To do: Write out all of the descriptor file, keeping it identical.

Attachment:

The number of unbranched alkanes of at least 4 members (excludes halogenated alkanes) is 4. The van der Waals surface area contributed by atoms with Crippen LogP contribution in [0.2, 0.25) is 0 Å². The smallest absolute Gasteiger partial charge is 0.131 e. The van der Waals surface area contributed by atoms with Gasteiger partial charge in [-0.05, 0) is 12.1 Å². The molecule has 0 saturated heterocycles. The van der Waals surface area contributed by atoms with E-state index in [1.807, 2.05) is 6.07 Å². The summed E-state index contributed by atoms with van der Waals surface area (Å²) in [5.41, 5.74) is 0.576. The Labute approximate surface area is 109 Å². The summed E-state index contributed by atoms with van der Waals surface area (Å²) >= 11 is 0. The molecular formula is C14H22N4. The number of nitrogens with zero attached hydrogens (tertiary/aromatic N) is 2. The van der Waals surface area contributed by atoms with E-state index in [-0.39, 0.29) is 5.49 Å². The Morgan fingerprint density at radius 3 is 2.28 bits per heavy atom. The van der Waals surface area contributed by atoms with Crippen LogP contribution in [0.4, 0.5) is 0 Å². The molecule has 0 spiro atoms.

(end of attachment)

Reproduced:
The number of unbranched alkanes of at least 4 members (excludes halogenated alkanes) is 4. The van der Waals surface area contributed by atoms with Crippen LogP contribution in [0.2, 0.25) is 0 Å². The smallest absolute Gasteiger partial charge is 0.131 e. The van der Waals surface area contributed by atoms with Gasteiger partial charge in [-0.05, 0) is 12.1 Å². The molecule has 0 saturated heterocycles. The van der Waals surface area contributed by atoms with E-state index in [1.807, 2.05) is 6.07 Å². The summed E-state index contributed by atoms with van der Waals surface area (Å²) in [5.41, 5.74) is 0.576. The Labute approximate surface area is 109 Å². The summed E-state index contributed by atoms with van der Waals surface area (Å²) >= 11 is 0. The molecular formula is C14H22N4. The number of nitrogens with zero attached hydrogens (tertiary/aromatic N) is 2. The van der Waals surface area contributed by atoms with E-state index in [-0.39, 0.29) is 5.49 Å². The Morgan fingerprint density at radius 3 is 2.28 bits per heavy atom. The van der Waals surface area contributed by atoms with Crippen LogP contribution in [0.4, 0.5) is 0 Å². The molecule has 0 spiro atoms.